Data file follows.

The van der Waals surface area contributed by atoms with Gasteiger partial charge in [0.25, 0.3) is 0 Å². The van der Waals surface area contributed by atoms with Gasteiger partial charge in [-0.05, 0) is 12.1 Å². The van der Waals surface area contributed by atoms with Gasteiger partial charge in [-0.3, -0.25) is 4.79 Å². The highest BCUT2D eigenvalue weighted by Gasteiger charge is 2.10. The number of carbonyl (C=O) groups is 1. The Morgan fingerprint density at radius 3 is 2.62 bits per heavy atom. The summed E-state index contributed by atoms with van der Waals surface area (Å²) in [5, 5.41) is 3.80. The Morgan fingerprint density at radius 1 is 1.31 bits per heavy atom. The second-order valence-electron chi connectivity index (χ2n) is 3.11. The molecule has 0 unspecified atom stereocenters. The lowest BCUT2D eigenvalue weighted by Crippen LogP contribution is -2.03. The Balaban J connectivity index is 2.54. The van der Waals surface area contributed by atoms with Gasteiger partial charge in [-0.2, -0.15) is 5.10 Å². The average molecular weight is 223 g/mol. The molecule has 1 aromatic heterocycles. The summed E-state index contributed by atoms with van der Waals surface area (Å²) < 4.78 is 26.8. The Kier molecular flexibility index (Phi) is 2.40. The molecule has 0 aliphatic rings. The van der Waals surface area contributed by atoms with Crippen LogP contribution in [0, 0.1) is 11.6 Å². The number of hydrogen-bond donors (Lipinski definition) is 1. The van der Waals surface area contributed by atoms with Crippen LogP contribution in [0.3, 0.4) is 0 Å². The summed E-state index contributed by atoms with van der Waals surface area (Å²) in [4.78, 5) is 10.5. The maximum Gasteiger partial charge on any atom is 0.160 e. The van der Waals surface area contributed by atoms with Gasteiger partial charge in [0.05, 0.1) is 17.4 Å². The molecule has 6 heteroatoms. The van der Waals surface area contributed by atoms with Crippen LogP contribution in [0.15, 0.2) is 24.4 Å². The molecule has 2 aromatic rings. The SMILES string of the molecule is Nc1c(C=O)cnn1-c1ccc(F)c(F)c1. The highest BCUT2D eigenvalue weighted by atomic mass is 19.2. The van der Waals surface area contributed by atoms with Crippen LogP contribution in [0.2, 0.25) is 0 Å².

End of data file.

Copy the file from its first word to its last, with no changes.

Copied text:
The van der Waals surface area contributed by atoms with Gasteiger partial charge in [0.25, 0.3) is 0 Å². The van der Waals surface area contributed by atoms with Gasteiger partial charge in [-0.05, 0) is 12.1 Å². The van der Waals surface area contributed by atoms with Gasteiger partial charge in [-0.3, -0.25) is 4.79 Å². The highest BCUT2D eigenvalue weighted by Gasteiger charge is 2.10. The number of carbonyl (C=O) groups is 1. The Morgan fingerprint density at radius 3 is 2.62 bits per heavy atom. The summed E-state index contributed by atoms with van der Waals surface area (Å²) in [5, 5.41) is 3.80. The Morgan fingerprint density at radius 1 is 1.31 bits per heavy atom. The second-order valence-electron chi connectivity index (χ2n) is 3.11. The molecule has 0 unspecified atom stereocenters. The lowest BCUT2D eigenvalue weighted by Crippen LogP contribution is -2.03. The Balaban J connectivity index is 2.54. The van der Waals surface area contributed by atoms with Gasteiger partial charge in [-0.2, -0.15) is 5.10 Å². The average molecular weight is 223 g/mol. The molecule has 1 aromatic heterocycles. The summed E-state index contributed by atoms with van der Waals surface area (Å²) < 4.78 is 26.8. The Kier molecular flexibility index (Phi) is 2.40. The molecule has 0 aliphatic rings. The van der Waals surface area contributed by atoms with Crippen LogP contribution in [0, 0.1) is 11.6 Å². The number of hydrogen-bond donors (Lipinski definition) is 1. The van der Waals surface area contributed by atoms with Crippen LogP contribution in [0.3, 0.4) is 0 Å². The summed E-state index contributed by atoms with van der Waals surface area (Å²) in [4.78, 5) is 10.5. The maximum Gasteiger partial charge on any atom is 0.160 e. The van der Waals surface area contributed by atoms with Gasteiger partial charge in [0.05, 0.1) is 17.4 Å². The molecule has 6 heteroatoms. The van der Waals surface area contributed by atoms with Crippen LogP contribution in [0.15, 0.2) is 24.4 Å². The molecule has 2 aromatic rings. The SMILES string of the molecule is Nc1c(C=O)cnn1-c1ccc(F)c(F)c1. The highest BCUT2D eigenvalue weighted by atomic mass is 19.2. The van der Waals surface area contributed by atoms with Crippen LogP contribution in [0.2, 0.25) is 0 Å².